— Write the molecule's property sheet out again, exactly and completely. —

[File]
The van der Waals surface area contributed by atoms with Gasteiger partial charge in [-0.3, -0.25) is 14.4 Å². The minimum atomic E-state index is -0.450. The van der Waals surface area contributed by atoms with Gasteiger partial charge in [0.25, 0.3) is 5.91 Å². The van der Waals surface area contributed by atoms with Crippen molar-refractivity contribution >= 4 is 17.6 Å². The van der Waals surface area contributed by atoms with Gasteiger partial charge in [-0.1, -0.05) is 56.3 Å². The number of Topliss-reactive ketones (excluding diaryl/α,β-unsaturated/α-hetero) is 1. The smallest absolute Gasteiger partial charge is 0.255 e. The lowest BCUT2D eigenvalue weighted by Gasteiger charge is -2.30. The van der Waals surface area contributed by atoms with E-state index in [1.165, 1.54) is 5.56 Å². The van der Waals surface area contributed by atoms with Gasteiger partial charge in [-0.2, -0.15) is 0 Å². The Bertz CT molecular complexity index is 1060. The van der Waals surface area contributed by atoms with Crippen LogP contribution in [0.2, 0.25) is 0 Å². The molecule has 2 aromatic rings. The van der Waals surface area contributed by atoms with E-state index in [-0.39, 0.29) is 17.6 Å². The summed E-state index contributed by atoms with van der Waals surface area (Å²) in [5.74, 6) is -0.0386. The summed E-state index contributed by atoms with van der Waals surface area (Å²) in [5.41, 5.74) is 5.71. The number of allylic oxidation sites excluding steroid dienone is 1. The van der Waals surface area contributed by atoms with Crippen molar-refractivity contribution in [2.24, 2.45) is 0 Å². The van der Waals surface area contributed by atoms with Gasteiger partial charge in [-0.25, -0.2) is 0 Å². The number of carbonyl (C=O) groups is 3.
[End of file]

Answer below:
The van der Waals surface area contributed by atoms with Gasteiger partial charge in [-0.3, -0.25) is 14.4 Å². The minimum atomic E-state index is -0.450. The van der Waals surface area contributed by atoms with Gasteiger partial charge in [0.25, 0.3) is 5.91 Å². The van der Waals surface area contributed by atoms with Crippen molar-refractivity contribution >= 4 is 17.6 Å². The van der Waals surface area contributed by atoms with Gasteiger partial charge in [-0.1, -0.05) is 56.3 Å². The number of Topliss-reactive ketones (excluding diaryl/α,β-unsaturated/α-hetero) is 1. The smallest absolute Gasteiger partial charge is 0.255 e. The lowest BCUT2D eigenvalue weighted by Gasteiger charge is -2.30. The van der Waals surface area contributed by atoms with E-state index in [1.165, 1.54) is 5.56 Å². The van der Waals surface area contributed by atoms with Gasteiger partial charge in [-0.2, -0.15) is 0 Å². The Bertz CT molecular complexity index is 1060. The van der Waals surface area contributed by atoms with Crippen LogP contribution in [0.2, 0.25) is 0 Å². The molecule has 2 aromatic rings. The van der Waals surface area contributed by atoms with E-state index in [-0.39, 0.29) is 17.6 Å². The summed E-state index contributed by atoms with van der Waals surface area (Å²) in [5.74, 6) is -0.0386. The summed E-state index contributed by atoms with van der Waals surface area (Å²) in [5.41, 5.74) is 5.71. The number of allylic oxidation sites excluding steroid dienone is 1. The van der Waals surface area contributed by atoms with Crippen molar-refractivity contribution in [2.24, 2.45) is 0 Å². The van der Waals surface area contributed by atoms with Gasteiger partial charge in [-0.25, -0.2) is 0 Å². The number of carbonyl (C=O) groups is 3.